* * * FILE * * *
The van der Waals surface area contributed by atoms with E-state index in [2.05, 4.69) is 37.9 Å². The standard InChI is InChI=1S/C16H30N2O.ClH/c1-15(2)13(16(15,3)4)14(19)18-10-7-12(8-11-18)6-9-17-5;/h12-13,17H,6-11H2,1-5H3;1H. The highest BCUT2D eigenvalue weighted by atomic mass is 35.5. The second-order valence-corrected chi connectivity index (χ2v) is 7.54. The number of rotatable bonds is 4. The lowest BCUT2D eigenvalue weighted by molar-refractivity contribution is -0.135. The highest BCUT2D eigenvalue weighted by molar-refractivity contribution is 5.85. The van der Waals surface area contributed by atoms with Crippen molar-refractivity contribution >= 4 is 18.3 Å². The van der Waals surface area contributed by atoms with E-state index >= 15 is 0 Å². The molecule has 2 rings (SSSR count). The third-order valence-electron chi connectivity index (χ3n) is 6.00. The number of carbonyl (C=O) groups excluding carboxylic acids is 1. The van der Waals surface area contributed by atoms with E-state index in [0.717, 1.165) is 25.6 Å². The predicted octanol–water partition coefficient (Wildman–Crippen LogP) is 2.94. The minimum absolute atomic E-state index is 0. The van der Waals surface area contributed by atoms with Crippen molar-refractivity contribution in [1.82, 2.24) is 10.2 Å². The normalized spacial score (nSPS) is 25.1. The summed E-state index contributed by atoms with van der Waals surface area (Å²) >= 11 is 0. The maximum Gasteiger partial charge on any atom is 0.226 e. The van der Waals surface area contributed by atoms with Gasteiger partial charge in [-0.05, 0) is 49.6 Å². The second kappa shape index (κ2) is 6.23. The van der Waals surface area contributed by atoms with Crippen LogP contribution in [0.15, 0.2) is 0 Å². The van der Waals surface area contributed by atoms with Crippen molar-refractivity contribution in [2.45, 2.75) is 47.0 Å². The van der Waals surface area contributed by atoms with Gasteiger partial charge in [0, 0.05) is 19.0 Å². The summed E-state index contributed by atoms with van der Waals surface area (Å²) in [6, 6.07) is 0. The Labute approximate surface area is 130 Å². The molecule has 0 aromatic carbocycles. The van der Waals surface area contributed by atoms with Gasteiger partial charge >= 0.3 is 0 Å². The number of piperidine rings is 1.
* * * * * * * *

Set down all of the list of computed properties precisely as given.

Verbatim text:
The van der Waals surface area contributed by atoms with E-state index in [2.05, 4.69) is 37.9 Å². The standard InChI is InChI=1S/C16H30N2O.ClH/c1-15(2)13(16(15,3)4)14(19)18-10-7-12(8-11-18)6-9-17-5;/h12-13,17H,6-11H2,1-5H3;1H. The highest BCUT2D eigenvalue weighted by atomic mass is 35.5. The second-order valence-corrected chi connectivity index (χ2v) is 7.54. The number of rotatable bonds is 4. The lowest BCUT2D eigenvalue weighted by molar-refractivity contribution is -0.135. The highest BCUT2D eigenvalue weighted by molar-refractivity contribution is 5.85. The van der Waals surface area contributed by atoms with Crippen molar-refractivity contribution >= 4 is 18.3 Å². The van der Waals surface area contributed by atoms with E-state index >= 15 is 0 Å². The molecule has 2 rings (SSSR count). The third-order valence-electron chi connectivity index (χ3n) is 6.00. The number of carbonyl (C=O) groups excluding carboxylic acids is 1. The van der Waals surface area contributed by atoms with E-state index in [0.717, 1.165) is 25.6 Å². The predicted octanol–water partition coefficient (Wildman–Crippen LogP) is 2.94. The minimum absolute atomic E-state index is 0. The van der Waals surface area contributed by atoms with Crippen molar-refractivity contribution in [1.82, 2.24) is 10.2 Å². The normalized spacial score (nSPS) is 25.1. The summed E-state index contributed by atoms with van der Waals surface area (Å²) >= 11 is 0. The maximum Gasteiger partial charge on any atom is 0.226 e. The van der Waals surface area contributed by atoms with Gasteiger partial charge in [-0.05, 0) is 49.6 Å². The second kappa shape index (κ2) is 6.23. The van der Waals surface area contributed by atoms with Crippen LogP contribution in [0.15, 0.2) is 0 Å². The van der Waals surface area contributed by atoms with Crippen molar-refractivity contribution in [2.45, 2.75) is 47.0 Å². The van der Waals surface area contributed by atoms with Gasteiger partial charge in [0, 0.05) is 19.0 Å². The summed E-state index contributed by atoms with van der Waals surface area (Å²) in [6, 6.07) is 0. The Labute approximate surface area is 130 Å². The molecule has 0 aromatic carbocycles. The van der Waals surface area contributed by atoms with Gasteiger partial charge >= 0.3 is 0 Å². The number of piperidine rings is 1.